NAME SERVER RECORDS
The name server records appear next in our example zone file and they maintain DNS hierarchy by specifying the authoritative name servers for the zone. There should also be an A record for each of the name servers listed. 

IN	 NS	 ns0.zoneguru.com.
IN	 NS	 ns1.zoneguru.com.

The name server records can also be written as-

example.com.		IN	 NS	 ns0.zoneguru.com.
@		IN	 NS	 ns2.example.com.

 

MX RECORDS
MX records are an important part of DNS for domains that require email services as they specify the host name of the mail exchanger that handles mail for that particular domain. You can specify more than one mail server to handle mail for your domain and they are given a preference value or weight to determine the order that they are attempted. Usually the primary mail server is given the lowest numerical value, 10 in our example, and secondary mail servers are given a higher value. Mail servers are heavily reliant on DNS to determine where the email ends up so particular care should be paid to ensure your mail servers are weighted correctly in your DNS zone file. You may recall in some sections of this page we take great care to point out that there should be a dot after a host name to ensure that named does not automatically append the domain name to the host name. In the instance of our MX records in the first example below we have simply specified mail and mx2 as the mail exchangers. Named will automatically append example.com to the end of these hosts. There is an A record for each of these hosts at the end of the zone file. 

	IN	MX	 10	 mail
	IN	MX	 20	 mx2

MX records can also be written like-

example.com.	IN	MX	 10	 mail.example.com.
@	IN	MX	 20	 mx2

 


RESOURCE RECORDS
Defining host names within your DNS zone is one of the most important functions of your zone file. Generally host names and such are defined in the last section of the zone file. The most commonly used records to define hosts are A records (address records) and CNAME's (canonical names) and we can see examples of this in our example zone file.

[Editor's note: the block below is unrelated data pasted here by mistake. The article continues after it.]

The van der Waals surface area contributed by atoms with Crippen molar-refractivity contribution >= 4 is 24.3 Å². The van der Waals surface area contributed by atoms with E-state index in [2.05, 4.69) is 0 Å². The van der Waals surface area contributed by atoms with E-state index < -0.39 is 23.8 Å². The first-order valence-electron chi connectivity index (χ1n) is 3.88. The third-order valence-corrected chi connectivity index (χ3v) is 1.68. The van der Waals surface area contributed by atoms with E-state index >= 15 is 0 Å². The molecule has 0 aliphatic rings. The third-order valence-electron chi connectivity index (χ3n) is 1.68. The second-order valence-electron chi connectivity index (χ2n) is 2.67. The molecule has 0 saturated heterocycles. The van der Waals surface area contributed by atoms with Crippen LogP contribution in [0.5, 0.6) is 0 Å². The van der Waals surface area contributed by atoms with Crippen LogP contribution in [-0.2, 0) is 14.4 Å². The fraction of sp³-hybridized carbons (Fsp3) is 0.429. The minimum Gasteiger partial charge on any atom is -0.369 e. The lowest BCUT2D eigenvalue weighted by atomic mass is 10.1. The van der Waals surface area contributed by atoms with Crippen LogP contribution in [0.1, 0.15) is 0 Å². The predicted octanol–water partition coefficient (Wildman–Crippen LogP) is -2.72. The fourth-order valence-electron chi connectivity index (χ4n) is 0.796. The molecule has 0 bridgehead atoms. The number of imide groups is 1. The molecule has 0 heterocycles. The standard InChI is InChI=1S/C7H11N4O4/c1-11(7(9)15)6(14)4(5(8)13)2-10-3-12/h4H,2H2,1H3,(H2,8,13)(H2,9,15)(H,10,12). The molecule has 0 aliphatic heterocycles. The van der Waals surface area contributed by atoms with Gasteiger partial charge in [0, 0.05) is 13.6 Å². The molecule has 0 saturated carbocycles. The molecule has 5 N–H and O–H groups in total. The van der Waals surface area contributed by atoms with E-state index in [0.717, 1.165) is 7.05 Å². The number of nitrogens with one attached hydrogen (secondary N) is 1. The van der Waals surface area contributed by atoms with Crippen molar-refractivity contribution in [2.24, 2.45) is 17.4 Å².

localhost		IN	A	127.0.0.1		
;						
;						
@		IN	A	192.168.1.100		
www		IN	A	192.168.1.100		
mail		IN	A	192.168.1.101		
pop		IN	CNAME	mail		
smtp		IN	CNAME	mail		
mx2		IN	A	192.168.1.102		
ns1		IN	A	192.168.1.103		
ns2		IN	A	192.168.1.12

 


A RECORDS
A records or Address records are used to convert host names into IP addresses and are usually the majority of the resource records contained in a zone file. The format for an A record is host IN A address, host being the name of the host associated with the address in the address field. The example A records below are for example.com's website allowing http://www.example.com to resolve to the web server that hosts the site. The record above the www host contains an @ symbol, instead of a host name. If you recall, when named sees an @ it automatically substitutes the zone name, in this instance example.com. This allows visitors to the example.com web site to simply type in http://example.com to get there. 

@		IN	A	192.168.1.102		
www		IN	A	192.168.1.102		

 


CNAME RECORDS
CNAME or canonical name records allow you to give an alias to hosts that already have a name and can be very convenient for users as well as administrators. The format is alias IN CNAME host, where the alias is the alternate name for the host. In our example below we can see that the mail server for example.com is mail.example.com and it has an A record pointing to the IP address 192.168.1.101. It has two CNAME's, pop and smtp, that are aliases for mail.example.com, which may have been provided for end user convenience. If the zone is edited and the IP address of mail is changed there is the additional convenience of only having to edit the mail IP address as the CNAME's will of course follow the A record. 

pop		IN	CNAME	mail		
smtp		IN	CNAME	mail